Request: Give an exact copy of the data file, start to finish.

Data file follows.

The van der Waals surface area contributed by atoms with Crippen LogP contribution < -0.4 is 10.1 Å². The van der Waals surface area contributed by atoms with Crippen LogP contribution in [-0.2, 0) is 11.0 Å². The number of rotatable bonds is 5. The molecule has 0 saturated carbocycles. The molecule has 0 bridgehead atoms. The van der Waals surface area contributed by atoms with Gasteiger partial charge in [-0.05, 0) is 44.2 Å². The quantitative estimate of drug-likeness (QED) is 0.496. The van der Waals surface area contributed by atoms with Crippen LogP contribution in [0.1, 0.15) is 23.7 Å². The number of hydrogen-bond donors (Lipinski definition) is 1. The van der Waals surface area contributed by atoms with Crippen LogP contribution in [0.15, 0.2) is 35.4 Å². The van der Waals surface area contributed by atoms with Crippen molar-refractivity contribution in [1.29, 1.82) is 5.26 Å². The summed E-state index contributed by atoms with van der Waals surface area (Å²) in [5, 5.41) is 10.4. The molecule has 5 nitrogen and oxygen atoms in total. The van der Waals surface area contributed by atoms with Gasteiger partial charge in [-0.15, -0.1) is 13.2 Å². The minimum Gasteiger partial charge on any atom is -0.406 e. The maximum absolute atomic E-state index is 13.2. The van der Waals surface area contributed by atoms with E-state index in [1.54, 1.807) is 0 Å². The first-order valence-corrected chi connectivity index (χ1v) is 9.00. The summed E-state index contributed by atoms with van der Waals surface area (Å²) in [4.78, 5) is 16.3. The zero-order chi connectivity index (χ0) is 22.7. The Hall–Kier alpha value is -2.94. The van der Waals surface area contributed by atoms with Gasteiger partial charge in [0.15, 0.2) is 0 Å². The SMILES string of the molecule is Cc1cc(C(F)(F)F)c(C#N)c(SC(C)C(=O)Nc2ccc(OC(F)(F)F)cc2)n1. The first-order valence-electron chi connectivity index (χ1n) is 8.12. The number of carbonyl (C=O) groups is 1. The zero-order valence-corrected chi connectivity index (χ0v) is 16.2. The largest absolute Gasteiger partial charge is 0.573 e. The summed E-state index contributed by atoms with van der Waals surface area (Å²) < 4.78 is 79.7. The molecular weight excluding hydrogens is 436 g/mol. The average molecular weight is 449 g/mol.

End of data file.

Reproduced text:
The van der Waals surface area contributed by atoms with Crippen LogP contribution < -0.4 is 10.1 Å². The van der Waals surface area contributed by atoms with Crippen LogP contribution in [-0.2, 0) is 11.0 Å². The number of rotatable bonds is 5. The molecule has 0 saturated carbocycles. The molecule has 0 bridgehead atoms. The van der Waals surface area contributed by atoms with Gasteiger partial charge in [-0.05, 0) is 44.2 Å². The quantitative estimate of drug-likeness (QED) is 0.496. The van der Waals surface area contributed by atoms with Crippen LogP contribution in [0.1, 0.15) is 23.7 Å². The number of hydrogen-bond donors (Lipinski definition) is 1. The van der Waals surface area contributed by atoms with Crippen LogP contribution in [0.15, 0.2) is 35.4 Å². The van der Waals surface area contributed by atoms with Crippen molar-refractivity contribution in [1.29, 1.82) is 5.26 Å². The summed E-state index contributed by atoms with van der Waals surface area (Å²) in [5, 5.41) is 10.4. The molecule has 5 nitrogen and oxygen atoms in total. The van der Waals surface area contributed by atoms with Gasteiger partial charge in [-0.15, -0.1) is 13.2 Å². The minimum Gasteiger partial charge on any atom is -0.406 e. The maximum absolute atomic E-state index is 13.2. The van der Waals surface area contributed by atoms with E-state index in [1.54, 1.807) is 0 Å². The first-order valence-corrected chi connectivity index (χ1v) is 9.00. The summed E-state index contributed by atoms with van der Waals surface area (Å²) in [4.78, 5) is 16.3. The zero-order chi connectivity index (χ0) is 22.7. The Hall–Kier alpha value is -2.94. The van der Waals surface area contributed by atoms with Gasteiger partial charge in [0.15, 0.2) is 0 Å². The SMILES string of the molecule is Cc1cc(C(F)(F)F)c(C#N)c(SC(C)C(=O)Nc2ccc(OC(F)(F)F)cc2)n1. The first-order valence-electron chi connectivity index (χ1n) is 8.12. The number of carbonyl (C=O) groups is 1. The zero-order valence-corrected chi connectivity index (χ0v) is 16.2. The largest absolute Gasteiger partial charge is 0.573 e. The summed E-state index contributed by atoms with van der Waals surface area (Å²) < 4.78 is 79.7. The molecular weight excluding hydrogens is 436 g/mol. The average molecular weight is 449 g/mol.